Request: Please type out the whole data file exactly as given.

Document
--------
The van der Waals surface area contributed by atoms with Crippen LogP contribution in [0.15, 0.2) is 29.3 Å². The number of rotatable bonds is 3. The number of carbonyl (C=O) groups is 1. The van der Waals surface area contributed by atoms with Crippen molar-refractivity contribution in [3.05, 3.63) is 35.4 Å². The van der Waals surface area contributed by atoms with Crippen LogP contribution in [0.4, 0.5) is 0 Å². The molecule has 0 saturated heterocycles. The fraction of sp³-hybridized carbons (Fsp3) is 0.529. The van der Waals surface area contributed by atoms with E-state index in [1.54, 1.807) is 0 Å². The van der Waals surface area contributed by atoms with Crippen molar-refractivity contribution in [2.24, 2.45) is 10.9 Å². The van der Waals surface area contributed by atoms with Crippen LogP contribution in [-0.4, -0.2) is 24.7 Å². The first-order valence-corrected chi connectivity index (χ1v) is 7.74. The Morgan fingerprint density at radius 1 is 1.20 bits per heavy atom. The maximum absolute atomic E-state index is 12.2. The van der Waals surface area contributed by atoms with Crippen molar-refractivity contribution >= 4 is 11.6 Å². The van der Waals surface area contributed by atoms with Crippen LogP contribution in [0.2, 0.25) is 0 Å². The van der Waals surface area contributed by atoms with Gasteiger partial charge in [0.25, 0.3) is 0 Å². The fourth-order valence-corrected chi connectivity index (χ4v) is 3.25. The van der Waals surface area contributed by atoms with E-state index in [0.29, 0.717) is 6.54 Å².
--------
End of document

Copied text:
The van der Waals surface area contributed by atoms with Crippen LogP contribution in [0.15, 0.2) is 29.3 Å². The number of rotatable bonds is 3. The number of carbonyl (C=O) groups is 1. The van der Waals surface area contributed by atoms with Crippen molar-refractivity contribution in [3.05, 3.63) is 35.4 Å². The van der Waals surface area contributed by atoms with Crippen LogP contribution in [0.4, 0.5) is 0 Å². The molecule has 0 saturated heterocycles. The fraction of sp³-hybridized carbons (Fsp3) is 0.529. The van der Waals surface area contributed by atoms with E-state index in [1.54, 1.807) is 0 Å². The van der Waals surface area contributed by atoms with Crippen molar-refractivity contribution in [2.24, 2.45) is 10.9 Å². The van der Waals surface area contributed by atoms with Crippen LogP contribution in [-0.4, -0.2) is 24.7 Å². The first-order valence-corrected chi connectivity index (χ1v) is 7.74. The Morgan fingerprint density at radius 1 is 1.20 bits per heavy atom. The maximum absolute atomic E-state index is 12.2. The van der Waals surface area contributed by atoms with Crippen molar-refractivity contribution >= 4 is 11.6 Å². The van der Waals surface area contributed by atoms with Crippen LogP contribution in [0.2, 0.25) is 0 Å². The van der Waals surface area contributed by atoms with Gasteiger partial charge in [0.25, 0.3) is 0 Å². The fourth-order valence-corrected chi connectivity index (χ4v) is 3.25. The van der Waals surface area contributed by atoms with E-state index in [0.29, 0.717) is 6.54 Å².